My Neighbor Totoro and a sense of foreboding

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Narg
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My Neighbor Totoro and a sense of foreboding

Post by Narg »

I thought it would be interesting to see if anyone else experienced this while watching My Neighbor Totoro. For a large portion of the film I felt a very strong sense that something was going to go badly wrong for the characters. The mysterious illness of the mother, the father arriving back from work after a worrying amount of time being late, the disappearance of the little sister. Each of these scenes felt like the movie was perilously close to something bad happening, but then it is revealed to have not been a dangerous situation in the first place. The mother really did just have a cold, the father missed his train, and the sister was found uninjured. This seemed to me like the film was making a deliberate gesture towards the possibility of tragedy in the story, but then pulled back each time. This feeling wasn't just me recognizing that the film was at least partially about fearing the death of a family member, but was me genuinely believing that the film was going to include a death of one of the family members. I'm guessing that this feeling is not exclusive to my experience with the film and is partially responsible for the "Totoro is a death god" theory. Was this just me interpreting the film differently or was this feeling intentional on the part of Miyazaki?

Anomaly
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Re: My Neighbor Totoro and a sense of foreboding

Post by Anomaly »

No, I can't say that I felt that. It is a good point that the film seems to repeatedly flirt with the possibility of disaster while never going through with it, but in my viewing that was never really something that drew my attention beyond some superficial worrying. Miyazaki successfully kept that all at arm's length. Out of sight, out of mind. It's interesting that you seemed to hone in on that thread in particular. Anything else you can say about what tipped you off?

I looked up the whole "death god" and murder theories and found them incredibly strained. I'd doubt Miyazaki put that tension there intentionally, but it doesn't mean other people didn't feel that. It just seems to be a minority position, is all.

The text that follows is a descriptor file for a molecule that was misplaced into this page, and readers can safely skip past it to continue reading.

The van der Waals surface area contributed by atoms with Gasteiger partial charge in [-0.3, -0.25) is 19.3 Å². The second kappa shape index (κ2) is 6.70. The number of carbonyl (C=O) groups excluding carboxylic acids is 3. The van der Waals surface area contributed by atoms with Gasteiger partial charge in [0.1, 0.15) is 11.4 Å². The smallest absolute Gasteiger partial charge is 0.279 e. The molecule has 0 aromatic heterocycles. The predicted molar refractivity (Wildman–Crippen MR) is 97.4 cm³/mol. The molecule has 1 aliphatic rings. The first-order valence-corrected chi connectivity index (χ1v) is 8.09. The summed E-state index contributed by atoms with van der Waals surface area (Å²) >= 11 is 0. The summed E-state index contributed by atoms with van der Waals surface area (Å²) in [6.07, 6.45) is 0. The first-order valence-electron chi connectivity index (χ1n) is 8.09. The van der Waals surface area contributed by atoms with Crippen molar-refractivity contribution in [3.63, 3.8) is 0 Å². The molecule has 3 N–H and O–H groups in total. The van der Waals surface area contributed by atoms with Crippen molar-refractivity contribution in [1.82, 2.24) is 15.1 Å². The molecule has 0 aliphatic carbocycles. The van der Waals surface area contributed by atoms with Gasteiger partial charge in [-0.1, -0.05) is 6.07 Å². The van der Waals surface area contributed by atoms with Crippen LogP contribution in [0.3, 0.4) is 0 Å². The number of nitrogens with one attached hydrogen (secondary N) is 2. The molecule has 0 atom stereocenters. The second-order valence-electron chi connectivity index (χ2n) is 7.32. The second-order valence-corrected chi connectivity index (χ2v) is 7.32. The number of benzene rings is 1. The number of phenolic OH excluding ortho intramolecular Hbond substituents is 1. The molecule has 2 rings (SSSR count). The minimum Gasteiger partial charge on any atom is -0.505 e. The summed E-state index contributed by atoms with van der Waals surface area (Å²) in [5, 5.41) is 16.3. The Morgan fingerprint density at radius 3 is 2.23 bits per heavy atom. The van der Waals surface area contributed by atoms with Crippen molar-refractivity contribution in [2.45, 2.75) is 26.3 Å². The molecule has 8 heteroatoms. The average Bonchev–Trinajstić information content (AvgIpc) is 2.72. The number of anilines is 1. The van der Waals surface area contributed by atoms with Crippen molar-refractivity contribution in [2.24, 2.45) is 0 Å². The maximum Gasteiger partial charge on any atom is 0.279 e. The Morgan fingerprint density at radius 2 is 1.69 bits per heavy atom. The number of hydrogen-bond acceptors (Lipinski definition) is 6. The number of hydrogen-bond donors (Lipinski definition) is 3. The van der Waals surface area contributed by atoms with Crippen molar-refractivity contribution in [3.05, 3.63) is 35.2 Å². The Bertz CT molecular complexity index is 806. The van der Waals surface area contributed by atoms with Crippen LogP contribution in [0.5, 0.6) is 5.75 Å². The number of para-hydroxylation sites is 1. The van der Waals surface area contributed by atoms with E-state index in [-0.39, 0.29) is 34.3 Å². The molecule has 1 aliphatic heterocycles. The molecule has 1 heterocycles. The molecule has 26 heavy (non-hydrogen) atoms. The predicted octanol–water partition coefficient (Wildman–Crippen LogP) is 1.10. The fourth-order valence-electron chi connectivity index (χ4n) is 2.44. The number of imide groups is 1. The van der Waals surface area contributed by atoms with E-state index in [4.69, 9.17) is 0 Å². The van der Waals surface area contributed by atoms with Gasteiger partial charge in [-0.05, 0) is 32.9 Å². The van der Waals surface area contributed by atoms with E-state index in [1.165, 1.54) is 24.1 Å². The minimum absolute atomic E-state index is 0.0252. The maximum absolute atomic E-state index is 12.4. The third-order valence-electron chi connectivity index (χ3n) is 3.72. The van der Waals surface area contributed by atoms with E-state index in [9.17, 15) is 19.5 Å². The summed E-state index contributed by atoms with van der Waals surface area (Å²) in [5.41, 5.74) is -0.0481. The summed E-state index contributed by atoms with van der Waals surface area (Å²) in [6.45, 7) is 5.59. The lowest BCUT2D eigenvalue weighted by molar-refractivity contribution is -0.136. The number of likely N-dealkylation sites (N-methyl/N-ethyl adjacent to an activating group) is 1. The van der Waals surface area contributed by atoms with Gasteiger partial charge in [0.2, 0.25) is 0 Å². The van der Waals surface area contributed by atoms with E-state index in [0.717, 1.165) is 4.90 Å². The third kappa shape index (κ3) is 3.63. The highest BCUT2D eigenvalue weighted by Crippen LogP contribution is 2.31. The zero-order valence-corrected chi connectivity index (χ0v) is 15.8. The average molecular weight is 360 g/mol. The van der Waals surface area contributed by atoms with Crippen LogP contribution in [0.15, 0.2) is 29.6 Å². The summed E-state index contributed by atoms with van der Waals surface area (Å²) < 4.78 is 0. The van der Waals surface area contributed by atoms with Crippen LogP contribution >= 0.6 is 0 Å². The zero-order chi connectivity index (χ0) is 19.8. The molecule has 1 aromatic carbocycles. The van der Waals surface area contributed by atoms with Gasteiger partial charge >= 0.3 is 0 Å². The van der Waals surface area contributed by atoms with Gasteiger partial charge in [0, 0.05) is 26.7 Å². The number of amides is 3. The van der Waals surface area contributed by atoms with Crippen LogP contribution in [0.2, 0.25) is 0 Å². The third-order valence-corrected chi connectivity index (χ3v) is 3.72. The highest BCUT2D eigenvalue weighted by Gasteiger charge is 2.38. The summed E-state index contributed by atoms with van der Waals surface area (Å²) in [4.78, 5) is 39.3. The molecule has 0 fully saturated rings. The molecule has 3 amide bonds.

snallygaster
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Re: My Neighbor Totoro and a sense of foreboding

Post by snallygaster »

Well, in contrast to Anomaly, I feel that sense of forboding throughout whenever I watch it. Not so much with regard to the tension and release of individual plot points, but all coming back to the mother's illness. As you mention, there's a crisis that resolves when it turns out she "just had a cold," but she is dealing with some kind of long-term serious illness (I've always assumed tuberculosis, because it's always tuberculosis, and it fits with them moving to the countryside, but I don't think they ever mention what it is). The movie's about Mei & Satsuki trying to deal with the fear & stress of their situation. It's not the only way to view to the movie, obviously, but I think it's clearly intentional.

Fun fact: My Neighbor Totoro was originally released as a double feature with Grave of the Fireflies. That'll prime your dead mother fears.

Anomaly
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Re: My Neighbor Totoro and a sense of foreboding

Post by Anomaly »

Yeah, I love that fact. Talk about whiplash.

Corbad
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Re: My Neighbor Totoro and a sense of foreboding

Post by Corbad »

Apparently the first draft or even cut of the film ended without the sister being found! I can't find the source after a quick minute of search, so I could be wrong, but I remember learning that at some point.

prowler
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Re: My Neighbor Totoro and a sense of foreboding

Post by prowler »

i'm gonna echo Narg and snallygaster and say I also felt the foreboding. For me it starts when they first enter the house and get spooked by the black dirtballs.

i can't imagine this not being an intentional move by Miyazaki, and I see it as a critique of the (often cheap) devices used in cinema to create tension or drama. It's like he's saying, look how brainwashed you've been by all these movies, you're trained to expect something bad, but this world is too magically good for that to happen. It's like the onus is on us, the audience, to renounce our cynicism and feel safe to embrace a more daring and creative outlook.

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